"Branches & Roots": A Look at Strategy and Competition Through the Lens of Business and Sport
A Banyan Tree Strategies Communication
Membership Matters...Where Do You Belong?
In a perfectly efficient world, we at Banyan would be able to know the first thing that popped into your head when you read the title: where do you belong? Collecting the data from several thousand people all at once would be amazing. We feel fairly certain that you did have an answer, as we all belong to some sort of group. Families are groups, as are schools, sports teams, churches and with the Olympics ongoing it is hard to leave countries off this list. For most of 2016 we have started to notice another enterprise that is paying attention to our human need of belonging, and our strong sense of group. That group is the for-profit business.
As we head into the fall and the fast dash to finish 2016 on a high note, we thought we would share a few things we have noticed about our sense of belonging. Even though it is remaining as strong as ever, it seems that we are distributing it to more entities. We appear to be in a time of great expansion when it comes to options for membership. In our lifetime, we have gone from three TV channels and no remote to millions of options on YouTube. When it comes to your personal tastes in reading, our subscriptions have expanded from maybe a magazine or two, to hundreds of likes on Facebook that keep us connected to a brand or cause. It also looks like our belonging is expanding from the big three of family, religion, and country, to everything we purchase or consume.
As students of how groups become teams in both business, sport, and life, we thought a few quick vignettes on the expansion of the membership economy could be of use to you as you lead your collective teams.
The Power of Extending Membership to Someone Else
The Olympic Games in Rio have had a series of compelling story lines that accompany the stunning vistas of the Rio skyline, with none more heart wrenching than the delegation of refugees who are competing without a country. Think about that; they don’t have a country. They don’t belong to one of the big three groups. Yet here they are, competing under the Olympic flag. Is there a country in the world that wouldn't want an Olympian as a citizen?
Our guess is the prospects for these athletes are solid. They will find countries, and chances are they will make a contribution greater than some who were born into that nation. Being without something can make one cherish it when it is returned or found. This is exactly where we think business owners can make a difference in a person’s life. When looking at your potential employees, you are extending to them a chance to belong. They get to become a member of your team, and membership can lead to access and to success. As you are scanning the horizon seeking great talent to transform your company, keep an eye out for those scrappers who may be a tick light on talent, but will never undervalue access to your group.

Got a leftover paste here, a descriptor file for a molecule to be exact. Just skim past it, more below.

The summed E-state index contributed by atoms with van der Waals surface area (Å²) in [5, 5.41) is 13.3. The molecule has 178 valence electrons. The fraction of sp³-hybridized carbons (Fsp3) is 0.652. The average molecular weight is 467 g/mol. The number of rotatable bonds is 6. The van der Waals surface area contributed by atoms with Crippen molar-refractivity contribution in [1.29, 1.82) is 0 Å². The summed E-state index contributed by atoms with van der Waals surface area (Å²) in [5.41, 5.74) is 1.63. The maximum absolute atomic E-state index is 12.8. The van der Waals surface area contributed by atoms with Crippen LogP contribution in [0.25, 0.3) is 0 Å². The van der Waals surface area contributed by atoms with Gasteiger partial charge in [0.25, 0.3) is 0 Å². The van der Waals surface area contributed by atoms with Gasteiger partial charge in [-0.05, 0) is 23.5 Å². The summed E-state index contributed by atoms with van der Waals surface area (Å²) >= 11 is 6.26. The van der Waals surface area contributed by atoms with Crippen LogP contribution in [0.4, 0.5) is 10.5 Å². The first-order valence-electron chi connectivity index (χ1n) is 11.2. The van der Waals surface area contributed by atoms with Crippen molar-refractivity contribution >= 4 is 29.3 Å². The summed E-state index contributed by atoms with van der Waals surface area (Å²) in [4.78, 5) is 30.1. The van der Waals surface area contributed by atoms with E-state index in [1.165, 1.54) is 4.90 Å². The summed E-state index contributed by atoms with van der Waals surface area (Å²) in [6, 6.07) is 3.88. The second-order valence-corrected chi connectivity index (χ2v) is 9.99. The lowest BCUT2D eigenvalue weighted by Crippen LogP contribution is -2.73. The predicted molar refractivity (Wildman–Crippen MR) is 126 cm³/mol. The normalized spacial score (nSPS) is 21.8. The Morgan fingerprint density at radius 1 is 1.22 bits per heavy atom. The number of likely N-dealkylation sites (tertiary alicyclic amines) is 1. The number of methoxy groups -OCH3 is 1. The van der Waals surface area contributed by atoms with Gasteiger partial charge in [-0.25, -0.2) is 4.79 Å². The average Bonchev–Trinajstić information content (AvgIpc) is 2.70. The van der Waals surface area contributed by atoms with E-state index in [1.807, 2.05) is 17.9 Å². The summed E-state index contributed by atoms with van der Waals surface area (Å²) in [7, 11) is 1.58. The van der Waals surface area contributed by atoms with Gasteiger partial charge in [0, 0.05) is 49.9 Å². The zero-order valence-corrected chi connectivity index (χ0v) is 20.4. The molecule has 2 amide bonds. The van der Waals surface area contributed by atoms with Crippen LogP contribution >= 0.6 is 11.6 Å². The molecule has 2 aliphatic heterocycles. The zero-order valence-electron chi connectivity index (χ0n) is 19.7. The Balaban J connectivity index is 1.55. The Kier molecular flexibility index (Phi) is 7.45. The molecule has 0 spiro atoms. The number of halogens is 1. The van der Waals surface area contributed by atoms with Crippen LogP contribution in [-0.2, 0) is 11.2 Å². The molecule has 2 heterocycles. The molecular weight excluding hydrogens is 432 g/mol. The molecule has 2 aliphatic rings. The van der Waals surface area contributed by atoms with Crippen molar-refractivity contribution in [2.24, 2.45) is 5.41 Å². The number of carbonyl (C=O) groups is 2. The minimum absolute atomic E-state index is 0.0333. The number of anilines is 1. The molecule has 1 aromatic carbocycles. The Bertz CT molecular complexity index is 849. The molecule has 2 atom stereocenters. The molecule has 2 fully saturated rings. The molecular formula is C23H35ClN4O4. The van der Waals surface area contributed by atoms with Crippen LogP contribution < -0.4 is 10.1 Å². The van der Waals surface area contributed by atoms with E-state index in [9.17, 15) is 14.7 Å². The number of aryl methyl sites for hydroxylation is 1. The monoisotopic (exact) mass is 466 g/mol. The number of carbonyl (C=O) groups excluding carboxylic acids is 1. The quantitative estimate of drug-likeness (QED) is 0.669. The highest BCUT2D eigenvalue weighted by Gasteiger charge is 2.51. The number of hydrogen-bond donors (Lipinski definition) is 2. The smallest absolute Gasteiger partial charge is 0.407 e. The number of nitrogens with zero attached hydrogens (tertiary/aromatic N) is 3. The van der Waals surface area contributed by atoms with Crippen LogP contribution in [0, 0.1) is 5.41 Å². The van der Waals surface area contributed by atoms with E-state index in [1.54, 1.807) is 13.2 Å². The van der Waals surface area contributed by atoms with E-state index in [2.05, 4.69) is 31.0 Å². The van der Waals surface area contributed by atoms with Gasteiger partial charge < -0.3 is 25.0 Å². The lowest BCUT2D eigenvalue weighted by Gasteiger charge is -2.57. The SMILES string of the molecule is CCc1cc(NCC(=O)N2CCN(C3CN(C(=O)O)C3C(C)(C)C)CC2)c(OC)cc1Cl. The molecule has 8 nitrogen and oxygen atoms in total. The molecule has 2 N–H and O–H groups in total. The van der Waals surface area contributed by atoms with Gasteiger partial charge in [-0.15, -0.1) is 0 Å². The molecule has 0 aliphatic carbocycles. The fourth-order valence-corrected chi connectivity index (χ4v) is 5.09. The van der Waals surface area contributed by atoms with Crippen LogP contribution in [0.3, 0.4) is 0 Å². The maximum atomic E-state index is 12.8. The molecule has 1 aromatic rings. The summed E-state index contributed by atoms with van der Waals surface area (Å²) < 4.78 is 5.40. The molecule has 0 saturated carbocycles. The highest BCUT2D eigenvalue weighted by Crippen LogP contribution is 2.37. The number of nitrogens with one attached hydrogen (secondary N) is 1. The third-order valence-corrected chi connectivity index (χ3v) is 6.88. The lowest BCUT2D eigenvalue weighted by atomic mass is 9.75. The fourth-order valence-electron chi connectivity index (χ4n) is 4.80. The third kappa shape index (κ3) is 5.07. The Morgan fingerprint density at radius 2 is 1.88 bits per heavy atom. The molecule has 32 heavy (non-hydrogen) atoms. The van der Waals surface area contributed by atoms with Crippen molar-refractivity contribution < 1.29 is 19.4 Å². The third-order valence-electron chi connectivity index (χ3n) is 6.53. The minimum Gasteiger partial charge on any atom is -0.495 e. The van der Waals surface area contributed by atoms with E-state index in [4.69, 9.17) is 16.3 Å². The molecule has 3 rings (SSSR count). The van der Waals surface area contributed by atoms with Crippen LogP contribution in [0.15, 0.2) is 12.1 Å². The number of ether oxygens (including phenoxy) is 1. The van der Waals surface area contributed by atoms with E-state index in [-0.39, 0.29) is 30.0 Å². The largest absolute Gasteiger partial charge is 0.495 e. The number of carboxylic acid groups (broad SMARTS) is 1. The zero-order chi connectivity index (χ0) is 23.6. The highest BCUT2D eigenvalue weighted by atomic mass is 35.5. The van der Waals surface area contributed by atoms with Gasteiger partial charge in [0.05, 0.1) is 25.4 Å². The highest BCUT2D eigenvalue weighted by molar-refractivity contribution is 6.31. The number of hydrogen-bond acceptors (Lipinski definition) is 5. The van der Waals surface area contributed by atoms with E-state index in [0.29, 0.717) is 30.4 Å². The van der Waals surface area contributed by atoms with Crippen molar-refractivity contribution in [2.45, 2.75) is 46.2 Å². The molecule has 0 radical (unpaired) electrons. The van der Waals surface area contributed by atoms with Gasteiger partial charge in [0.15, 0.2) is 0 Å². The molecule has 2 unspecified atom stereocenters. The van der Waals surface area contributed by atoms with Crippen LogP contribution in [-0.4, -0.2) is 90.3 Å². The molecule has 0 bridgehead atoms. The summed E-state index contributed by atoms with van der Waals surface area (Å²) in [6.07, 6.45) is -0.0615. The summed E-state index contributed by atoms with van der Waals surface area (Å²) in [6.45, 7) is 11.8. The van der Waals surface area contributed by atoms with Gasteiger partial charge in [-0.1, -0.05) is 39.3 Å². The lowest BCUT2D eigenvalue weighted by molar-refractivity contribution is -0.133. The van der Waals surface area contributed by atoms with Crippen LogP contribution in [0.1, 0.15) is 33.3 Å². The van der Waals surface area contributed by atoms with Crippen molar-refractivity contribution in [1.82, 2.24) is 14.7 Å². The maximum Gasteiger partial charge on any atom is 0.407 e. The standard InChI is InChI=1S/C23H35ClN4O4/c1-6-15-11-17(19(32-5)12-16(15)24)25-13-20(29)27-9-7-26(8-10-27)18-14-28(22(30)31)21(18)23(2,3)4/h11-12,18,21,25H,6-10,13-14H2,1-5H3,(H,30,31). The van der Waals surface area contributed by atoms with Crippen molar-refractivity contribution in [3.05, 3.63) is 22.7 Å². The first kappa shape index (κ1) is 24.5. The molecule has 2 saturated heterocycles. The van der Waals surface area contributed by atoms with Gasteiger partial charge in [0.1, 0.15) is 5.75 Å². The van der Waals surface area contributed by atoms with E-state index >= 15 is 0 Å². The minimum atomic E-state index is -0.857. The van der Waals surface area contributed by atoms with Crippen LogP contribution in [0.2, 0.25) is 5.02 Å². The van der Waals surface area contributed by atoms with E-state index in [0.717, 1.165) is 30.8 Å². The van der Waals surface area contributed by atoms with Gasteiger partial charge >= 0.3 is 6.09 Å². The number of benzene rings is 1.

Can Your Brand Connect Into a Customer's Sense of Belonging?
If a brand is a promise wrapped up in an experience, and membership equals access to scarce resources, then the question is can your brand deliver a sought after experience? An example is that anyone can go to Disneyland, but only the members get the back stage conversation with Mickey and Minnie. In fact Disneyland has its own executive training center that allows other companies to learn how they have created millions of members around the world who vacation almost exclusively at Disney properties. Talk about a small world…
Most companies would die to have this sense of connection with their customers. In the midst of segmenting their members, Disney still finds a way to make the person who bought the general admission ticket feel like their access to the Magic Kingdom is scarce. Brilliant! Our central question here is, how can we incentivize our customers to want to become members? If you are having success with this at your company, please share with us here.
Book Review - A Book That Puts it All Together
“The Membership Economy” by Robbie Kellman Baxter
Silicon Valley consultant Robbie Baxter does an excellent job of outlining how different size companies can adapt to the emerging membership economy. She shares how to bootstrap your own idea all the way up to how Weight Watchers adapted to this new market reality. There are take a ways for how business owners should work with their employees and their customers. This is not just a book for the head of marketing, it is applicable for any parent or grandparent as they look to stay current with how people’s sense of belonging is driving their actions.
Going from the Big Three of Family, Religion, and Country to hundreds of affiliations can cause stress across the generations, if you get really stuck, take solace, at least you don’t have it as bad as good ole Charlie Brown…
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